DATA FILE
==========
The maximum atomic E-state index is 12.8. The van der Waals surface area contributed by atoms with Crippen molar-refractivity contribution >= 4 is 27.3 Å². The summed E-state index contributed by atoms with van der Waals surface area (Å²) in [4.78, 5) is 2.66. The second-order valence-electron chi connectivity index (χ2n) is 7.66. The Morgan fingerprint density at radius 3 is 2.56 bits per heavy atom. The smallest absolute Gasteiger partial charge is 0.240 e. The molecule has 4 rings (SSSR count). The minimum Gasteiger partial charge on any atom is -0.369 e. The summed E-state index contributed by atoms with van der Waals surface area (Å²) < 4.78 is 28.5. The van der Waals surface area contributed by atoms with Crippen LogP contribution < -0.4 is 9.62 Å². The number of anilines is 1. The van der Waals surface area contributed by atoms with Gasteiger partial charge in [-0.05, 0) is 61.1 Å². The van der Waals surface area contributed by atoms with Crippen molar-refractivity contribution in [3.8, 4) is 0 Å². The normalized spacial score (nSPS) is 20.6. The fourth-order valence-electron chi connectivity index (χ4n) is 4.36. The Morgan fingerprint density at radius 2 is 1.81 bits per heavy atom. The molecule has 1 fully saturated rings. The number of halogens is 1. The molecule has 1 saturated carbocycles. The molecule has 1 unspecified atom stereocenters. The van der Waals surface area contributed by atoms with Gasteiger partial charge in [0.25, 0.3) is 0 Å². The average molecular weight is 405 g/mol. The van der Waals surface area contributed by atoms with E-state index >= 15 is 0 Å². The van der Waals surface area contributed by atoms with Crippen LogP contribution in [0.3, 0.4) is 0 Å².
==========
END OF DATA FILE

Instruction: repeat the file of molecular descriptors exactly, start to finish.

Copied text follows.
The maximum atomic E-state index is 12.8. The van der Waals surface area contributed by atoms with Crippen molar-refractivity contribution >= 4 is 27.3 Å². The summed E-state index contributed by atoms with van der Waals surface area (Å²) in [4.78, 5) is 2.66. The second-order valence-electron chi connectivity index (χ2n) is 7.66. The Morgan fingerprint density at radius 3 is 2.56 bits per heavy atom. The smallest absolute Gasteiger partial charge is 0.240 e. The molecule has 4 rings (SSSR count). The minimum Gasteiger partial charge on any atom is -0.369 e. The summed E-state index contributed by atoms with van der Waals surface area (Å²) < 4.78 is 28.5. The van der Waals surface area contributed by atoms with Crippen LogP contribution < -0.4 is 9.62 Å². The number of anilines is 1. The van der Waals surface area contributed by atoms with Gasteiger partial charge in [-0.05, 0) is 61.1 Å². The van der Waals surface area contributed by atoms with Crippen molar-refractivity contribution in [3.8, 4) is 0 Å². The normalized spacial score (nSPS) is 20.6. The fourth-order valence-electron chi connectivity index (χ4n) is 4.36. The Morgan fingerprint density at radius 2 is 1.81 bits per heavy atom. The molecule has 1 fully saturated rings. The number of halogens is 1. The molecule has 1 saturated carbocycles. The molecule has 1 unspecified atom stereocenters. The van der Waals surface area contributed by atoms with Gasteiger partial charge in [0.25, 0.3) is 0 Å². The average molecular weight is 405 g/mol. The van der Waals surface area contributed by atoms with E-state index >= 15 is 0 Å². The van der Waals surface area contributed by atoms with Crippen LogP contribution in [0.3, 0.4) is 0 Å².